According to GAO, “EPA, states, and facilities have taken a variety of actions to streamline the clean-up process, and the vast majority of high-priority facilities have made considerable progress in meeting EPA’s performance goals to control contamination.” GAO goes on to note that “officials in EPA regions and the states identified fiscal and human resource constraints as the preeminent challenge for achieving the 2020 goals on time” and that the problem in clean-up efforts “will likely worsen if federal, state, or facilities’ fiscal problems deteriorate further.”

GAO recommended that EPA conduct an in-depth review of its ability to meet 2020 cleanup goals as well as the size of practical “corrective action” work on restoring hazardous sites, a suggestion with which EPA concurred, according to GAO.

To read the GAO report, see:


On Sept. 8, the Government Accountability Office (GA) released a report on pharmaceuticals in the nation’s drinking water supply, raising potential concerns for public health.

The study, requested by House Science, Space and Technology Energy and Environment Subcommittee Ranking Member Brad Miller (D-NC) and House Natural Resources Committee Ranking Member Ed Markey (D-MA), stated that concentrations of any single drug detected were low, typically in parts per trillion. GAO did note, however, that the full extent of contamination remains unknown and recommended that the Environmental Protection Agency (EPA) establish an interagency work group or other mechanism to research the human health effects of the water contamination.

Most pharmaceuticals are not currently regulated under the Safe Drinking Water Act. In 2009, EPA released a “Contaminant Candidate List” of chemicals for possible regulation that included 12 pharmaceuticals. The GAO report found that for the 12 pharmaceuticals included on the list, the EPA lacks data for the presence of any of these pharmaceuticals in “treated drinking water” supplies and does not have an analytic method suitable for conducting national drinking water studies for seven of them.

The Members who called for the GAO study used its findings to advocate for federal funding for more research. “It is clear that we do not fully understand the health consequences from long-term low-dose exposures to pharmaceutical contaminants in our Nation’s drinking water,” said Rep. Miller. “We need more research, more data and more public awareness of the potential dangers of improper disposal of medicines.”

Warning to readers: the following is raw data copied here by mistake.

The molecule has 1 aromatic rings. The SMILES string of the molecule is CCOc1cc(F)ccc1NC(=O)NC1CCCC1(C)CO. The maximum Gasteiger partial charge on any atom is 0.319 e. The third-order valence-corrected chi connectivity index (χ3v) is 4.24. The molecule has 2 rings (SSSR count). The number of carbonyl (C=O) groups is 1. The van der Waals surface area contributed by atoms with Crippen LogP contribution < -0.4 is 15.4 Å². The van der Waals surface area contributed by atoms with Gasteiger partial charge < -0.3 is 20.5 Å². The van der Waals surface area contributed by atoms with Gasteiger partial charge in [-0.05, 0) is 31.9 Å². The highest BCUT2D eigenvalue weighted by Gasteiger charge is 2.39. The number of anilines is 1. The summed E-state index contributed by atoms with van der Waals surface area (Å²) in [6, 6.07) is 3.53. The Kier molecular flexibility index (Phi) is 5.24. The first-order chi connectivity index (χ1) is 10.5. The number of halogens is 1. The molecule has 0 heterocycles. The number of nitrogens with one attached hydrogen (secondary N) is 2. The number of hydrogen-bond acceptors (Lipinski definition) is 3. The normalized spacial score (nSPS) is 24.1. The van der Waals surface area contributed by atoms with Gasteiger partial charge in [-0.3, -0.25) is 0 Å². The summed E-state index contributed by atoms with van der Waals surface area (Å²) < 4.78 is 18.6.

“It’s often said that what you don’t know won’t hurt you, but when it comes to our drinking water, not knowing may have devastating health consequences,” stated Rep. Markey. “No one should have to worry that the glass of water they drink with their prescription medicine may actually contain unprescribed, illegal or harmful drugs.”

To read the GAO report, see:


On Sept. 7, the Department of Interior announced the establishment of a new national wildlife refuge and conservation area in the Kissimmee River Valley, south of Orlando, FL. Part of the administration’s “Great Outdoors” initiative, the move would preserve what the agency describes as “one of the last remaining grassland and longleaf pine savanna landscapes in eastern North America.”

According to Interior, the proposed Everglades Headwaters National Wildlife Refuge and Conservation Area would help protect the headwaters of the Everglades in the Kissimmee River Basin while connecting valuable fish and wildlife habitats. Two-thirds of the area (up to 100,000 acres) would be protected through conservation easements purchased from willing sellers.

Private landowners would retain ownership of their land, as well as the right to work the land to raise cattle or crops. The easements would ensure the land could not be developed. Up to 50,000 additional acres would be purchased outright by the U.S. Fish and Wildlife Service (FWS)to establish refuge lands where visitors could hunt, fish, hike and view wildlife.

The proposal was refined based on input drawn from four public meetings earlier this year and more than 38,000 comments. Additional comments will be accepted through Oct. 24, 2011

and  may be submitted via mailto the US Fish and Wildlife Service, Proposed Everglades Headwaters NWR and Conservation Area, P.O. Box 2683, Titusville, FL 32781-2683, or email ( or fax (321-861-1276).

For additional information, see:


On Sept. 6, the Environmental Protection Agency (EPA) and New York State announced a ban on boats discharging wastewater into a 760-square-mile area of Long Island Sound.

Regulators said the ban adds much-needed protection to the New York waters of the Sound, which had become a dumping ground ever since Connecticut banned vessels’ wastewater discharges in its waters.

The New York Department of Environmental Conservation proposed the “no discharge zone” in April before taking public comments. EPA approved the ban after determining that there are adequate facilities in the Sound for boats to pump out their sewage, the agency said.

Sewage discharges can contain harmful levels of pathogens and chemicals such as formaldehyde, phenols and chlorine that can damage water quality and put the health of both people  and marine life at risk.

For more information, see:



Author: Nadine Lymn

ESA Director of Public Affairs

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1 Comment

  1. air polution is cause by factories and other buildings that uses fire or cooking. it also affects the small villages in their areas that’s why its very much suggested to put up their buildings at a site where nothing is nearby and that they would not cause damages to the people and nature itself.